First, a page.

|At a recent gathering, someone posed the question, “What is happiness?” The question opened a thought-provoking discussion on the notion of happiness. There are many words for happiness: bliss, contentment, delight, elation, euphoria, joy, exhilaration, optimism, or peace of mind, to name a few. Because of the range of feelings we associate with this notion, we are able to feel happy in a variety of ways. Is it an inner quality, a state of mind, or both?
“The purpose of our lives is to be happy.” Dalai Lama
Psychologist Martin Seligman and the findings from Positive Psychology studies asserts that humans are happiest when they have the following five things:
It appears happiness can be both immediate, sensual, and measurable as well as rational, reflective, and relative.
We know being happy is good for our health. Happy people have stronger immune systems and have a longer lifespan. When you are happy, you are more giving, you better handle stress, you have more successful relationships as well as a more meaningful network of friends. Happy people are more creative and energized and this attitude translates to their work performance. Happy people are reported to live 14% longer.
According to Dr. Robert Holden, a British psychologist considered Britain’s foremost expert on happiness, we are experiencing what researchers call “static happiness.” In the 1940s, when people were asked, “How happy are you?”, the average score was 7.7 out of 10. Most recently, the average score was 7.2 out of 10.
While it may be universal, the meaning of happiness remains complex and ambiguous. Given its very nature, reported happiness is subjective. It is difficult to compare one person’s happiness with another.
The psychological and philosophical pursuit of happiness began in China, India and Greece some 2,500 years ago with Confucius, Mencius, Buddha, Socrates, and Aristotle. There are remarkable similarities between the insights of these thinkers and the modern “Science of Happiness.”
Mencius (372 – 289 BCE) could well be called the pioneer of Positive Psychology. He spells out the role that feelings of happiness or satisfaction play in motivating people to do the right thing, as well as the sense of joy that results from the practice of humanity.
More modern day thinkers such as Abraham Maslow, an American professor of psychology at Brandeis University, theorized that human happiness is the outcome of meeting a set of needs. He listed these in order of priority, leading to a pyramid called Maslow’s Hierarchy of Needs. These needs include physiological, safety, love/belonging, esteem, and self-actualization. For a person to have happiness her or his needs have to be satisfied first.
In 2002, the notion of happiness presented itself to me in a unique way when I traveled to the tiny Himalayan Kingdom of Bhutan. Nestled between India and China in the Tibetan Himalayas, it is often called “The Last Shangri-La.”
I was fascinated to learn Bhutan’s Gross National Product is Happiness. Understanding and embracing the concept of happiness, the Royal Government of Bhutan organized a Gross National Happiness Commission to execute a strategy for national happiness. Objectives included promoting citizens to live in harmony with tradition and nature, as well as investing in the nation’s greatest asset: its people.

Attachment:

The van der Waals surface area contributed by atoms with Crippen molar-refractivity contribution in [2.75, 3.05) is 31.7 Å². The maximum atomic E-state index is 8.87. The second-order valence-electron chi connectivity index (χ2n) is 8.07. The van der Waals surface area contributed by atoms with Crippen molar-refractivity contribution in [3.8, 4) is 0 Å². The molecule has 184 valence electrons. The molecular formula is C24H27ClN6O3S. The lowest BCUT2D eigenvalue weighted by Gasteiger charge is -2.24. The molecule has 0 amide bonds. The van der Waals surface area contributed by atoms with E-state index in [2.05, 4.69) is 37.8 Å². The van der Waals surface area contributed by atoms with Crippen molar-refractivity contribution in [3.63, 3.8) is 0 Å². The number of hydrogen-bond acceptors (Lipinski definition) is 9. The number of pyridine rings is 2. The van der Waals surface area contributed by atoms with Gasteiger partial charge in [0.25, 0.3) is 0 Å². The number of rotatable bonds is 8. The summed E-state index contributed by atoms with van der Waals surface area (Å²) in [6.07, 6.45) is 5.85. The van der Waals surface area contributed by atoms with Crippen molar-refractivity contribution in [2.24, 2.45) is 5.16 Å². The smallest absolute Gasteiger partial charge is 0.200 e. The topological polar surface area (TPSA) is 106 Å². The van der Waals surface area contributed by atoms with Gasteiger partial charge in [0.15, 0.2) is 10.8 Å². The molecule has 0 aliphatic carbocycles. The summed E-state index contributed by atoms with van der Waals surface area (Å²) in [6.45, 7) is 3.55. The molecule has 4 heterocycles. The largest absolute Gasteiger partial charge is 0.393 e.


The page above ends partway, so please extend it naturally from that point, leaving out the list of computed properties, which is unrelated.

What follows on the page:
While the GNH framework reflects Buddhist origins, it is solidly based upon the empirical research literature of happiness, positive psychology and well-being. The concept of GNH is transcultural – a nation need not be Buddhist in order to value sustainable development, cultural integrity, ecosystem conservation, and good governance.
Through collaboration with an international group of scholars and empirical researchers, the Centre for Bhutan Studies further defined with greater specificity these “Four Pillars of Happiness” into eight general contributors to happiness: physical, mental and spiritual health; time-balance; social and community vitality; cultural vitality; education; living standards; good governance; and ecological vitality. We can each certainly use these standards to personally measure how happy our lives are.
Gretchen Rubin’s personal 12-month journey, chronicled in her book, The Happiness Project, was based on a number of premises assumed to be foundations for happiness. They include “mindfulness,” a kind of no elaborative, nonjudgmental, present-centered awareness in which each thought, feeling, or sensation that arises in the attentional field is acknowledged and accepted as it is. This is an orientation that is characterized by curiosity, openness, and acceptance. Living in the present, which I relate to as mindfulness, as well as intention and gratitude are foundational concepts.They are also foundational concepts of Feng Shui.
“Each morning when I open my eyes I say to myself: I, not events, have the power to make me happy or unhappy today. I can choose which it shall be. Yesterday is dead, tomorrow hasn’t arrived yet. I have just one day, today, and I’m going to be happy in It.” ~
When I reflect on what makes me happy, the list is endless: everything from hearing my daughters’ voices on the other end of the phone, seeing a shooting star, teaching a class, having Tom’s arms around me, being with family and dear friends, watching my garden bloom and a million things in between. I know mindfulness, laughter and gratitude contribute to my happiness. The bonus? They allow me to better handle the sad and/or difficult times that life inevitably brings. On reflection, I have come to believe we are in control of our own happiness level.
“Being happy doesn’t mean that everything is perfect. It means that you’ve decided to look beyond the imperfections.” Unknown